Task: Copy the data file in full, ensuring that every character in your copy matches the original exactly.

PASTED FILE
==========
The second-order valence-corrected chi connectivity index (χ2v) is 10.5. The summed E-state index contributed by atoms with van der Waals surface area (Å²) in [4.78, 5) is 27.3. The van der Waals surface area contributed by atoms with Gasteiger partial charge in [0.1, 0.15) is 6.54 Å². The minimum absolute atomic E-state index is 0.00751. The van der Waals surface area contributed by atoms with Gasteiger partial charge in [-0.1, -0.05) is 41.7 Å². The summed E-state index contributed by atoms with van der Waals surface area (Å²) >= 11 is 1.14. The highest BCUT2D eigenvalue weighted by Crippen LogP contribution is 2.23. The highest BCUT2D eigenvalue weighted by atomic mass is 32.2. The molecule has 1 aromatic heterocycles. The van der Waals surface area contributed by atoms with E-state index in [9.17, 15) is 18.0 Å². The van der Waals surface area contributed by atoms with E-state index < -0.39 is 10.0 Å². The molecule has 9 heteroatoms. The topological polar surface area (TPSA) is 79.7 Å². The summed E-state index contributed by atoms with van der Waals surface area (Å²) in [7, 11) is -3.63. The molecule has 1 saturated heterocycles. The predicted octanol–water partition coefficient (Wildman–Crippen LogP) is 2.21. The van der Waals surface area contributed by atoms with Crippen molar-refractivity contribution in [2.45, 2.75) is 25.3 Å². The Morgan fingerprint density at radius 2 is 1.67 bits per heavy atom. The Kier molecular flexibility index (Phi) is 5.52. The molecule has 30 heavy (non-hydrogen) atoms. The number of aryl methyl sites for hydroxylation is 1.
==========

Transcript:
The second-order valence-corrected chi connectivity index (χ2v) is 10.5. The summed E-state index contributed by atoms with van der Waals surface area (Å²) in [4.78, 5) is 27.3. The van der Waals surface area contributed by atoms with Gasteiger partial charge in [0.1, 0.15) is 6.54 Å². The minimum absolute atomic E-state index is 0.00751. The van der Waals surface area contributed by atoms with Gasteiger partial charge in [-0.1, -0.05) is 41.7 Å². The summed E-state index contributed by atoms with van der Waals surface area (Å²) >= 11 is 1.14. The highest BCUT2D eigenvalue weighted by Crippen LogP contribution is 2.23. The highest BCUT2D eigenvalue weighted by atomic mass is 32.2. The molecule has 1 aromatic heterocycles. The van der Waals surface area contributed by atoms with E-state index in [9.17, 15) is 18.0 Å². The van der Waals surface area contributed by atoms with E-state index < -0.39 is 10.0 Å². The molecule has 9 heteroatoms. The topological polar surface area (TPSA) is 79.7 Å². The summed E-state index contributed by atoms with van der Waals surface area (Å²) in [7, 11) is -3.63. The molecule has 1 saturated heterocycles. The predicted octanol–water partition coefficient (Wildman–Crippen LogP) is 2.21. The van der Waals surface area contributed by atoms with Crippen molar-refractivity contribution in [2.45, 2.75) is 25.3 Å². The Morgan fingerprint density at radius 2 is 1.67 bits per heavy atom. The Kier molecular flexibility index (Phi) is 5.52. The molecule has 30 heavy (non-hydrogen) atoms. The number of aryl methyl sites for hydroxylation is 1.